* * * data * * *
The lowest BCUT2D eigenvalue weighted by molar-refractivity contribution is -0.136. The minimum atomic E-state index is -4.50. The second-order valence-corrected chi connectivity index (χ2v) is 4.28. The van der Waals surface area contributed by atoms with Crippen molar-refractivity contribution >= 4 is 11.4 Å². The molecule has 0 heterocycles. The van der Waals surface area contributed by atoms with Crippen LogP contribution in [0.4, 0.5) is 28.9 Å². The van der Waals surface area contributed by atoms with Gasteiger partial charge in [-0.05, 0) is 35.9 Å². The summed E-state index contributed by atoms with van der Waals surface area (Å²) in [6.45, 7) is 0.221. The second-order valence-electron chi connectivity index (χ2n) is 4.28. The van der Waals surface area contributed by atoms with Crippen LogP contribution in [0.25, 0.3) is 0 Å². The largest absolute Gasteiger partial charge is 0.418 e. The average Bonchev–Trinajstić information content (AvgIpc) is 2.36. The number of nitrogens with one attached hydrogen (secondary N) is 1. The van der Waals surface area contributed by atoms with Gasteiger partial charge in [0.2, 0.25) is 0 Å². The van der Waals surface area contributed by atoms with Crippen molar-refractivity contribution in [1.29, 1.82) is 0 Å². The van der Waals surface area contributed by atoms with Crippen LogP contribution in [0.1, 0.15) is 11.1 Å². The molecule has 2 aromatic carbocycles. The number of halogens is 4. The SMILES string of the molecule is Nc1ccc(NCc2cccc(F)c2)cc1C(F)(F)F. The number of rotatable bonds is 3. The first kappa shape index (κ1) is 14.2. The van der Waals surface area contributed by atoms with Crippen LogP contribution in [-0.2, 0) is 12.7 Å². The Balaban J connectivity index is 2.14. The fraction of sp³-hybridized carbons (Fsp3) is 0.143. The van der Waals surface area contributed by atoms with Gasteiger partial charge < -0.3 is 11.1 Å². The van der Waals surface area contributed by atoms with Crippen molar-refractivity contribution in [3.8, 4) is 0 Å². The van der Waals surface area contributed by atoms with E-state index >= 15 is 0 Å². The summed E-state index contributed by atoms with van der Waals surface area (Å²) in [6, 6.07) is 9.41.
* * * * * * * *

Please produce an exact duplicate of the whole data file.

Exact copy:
The lowest BCUT2D eigenvalue weighted by molar-refractivity contribution is -0.136. The minimum atomic E-state index is -4.50. The second-order valence-corrected chi connectivity index (χ2v) is 4.28. The van der Waals surface area contributed by atoms with Crippen molar-refractivity contribution >= 4 is 11.4 Å². The molecule has 0 heterocycles. The van der Waals surface area contributed by atoms with Crippen LogP contribution in [0.4, 0.5) is 28.9 Å². The van der Waals surface area contributed by atoms with Gasteiger partial charge in [-0.05, 0) is 35.9 Å². The summed E-state index contributed by atoms with van der Waals surface area (Å²) in [6.45, 7) is 0.221. The second-order valence-electron chi connectivity index (χ2n) is 4.28. The van der Waals surface area contributed by atoms with Crippen LogP contribution in [0.25, 0.3) is 0 Å². The largest absolute Gasteiger partial charge is 0.418 e. The average Bonchev–Trinajstić information content (AvgIpc) is 2.36. The number of nitrogens with one attached hydrogen (secondary N) is 1. The van der Waals surface area contributed by atoms with Gasteiger partial charge in [0.2, 0.25) is 0 Å². The van der Waals surface area contributed by atoms with Crippen molar-refractivity contribution in [1.29, 1.82) is 0 Å². The van der Waals surface area contributed by atoms with Crippen LogP contribution in [0.1, 0.15) is 11.1 Å². The molecule has 2 aromatic carbocycles. The number of halogens is 4. The SMILES string of the molecule is Nc1ccc(NCc2cccc(F)c2)cc1C(F)(F)F. The number of rotatable bonds is 3. The first kappa shape index (κ1) is 14.2. The van der Waals surface area contributed by atoms with Crippen LogP contribution in [-0.2, 0) is 12.7 Å². The Balaban J connectivity index is 2.14. The fraction of sp³-hybridized carbons (Fsp3) is 0.143. The van der Waals surface area contributed by atoms with Gasteiger partial charge < -0.3 is 11.1 Å². The van der Waals surface area contributed by atoms with Crippen molar-refractivity contribution in [3.8, 4) is 0 Å². The van der Waals surface area contributed by atoms with E-state index >= 15 is 0 Å². The summed E-state index contributed by atoms with van der Waals surface area (Å²) in [6, 6.07) is 9.41.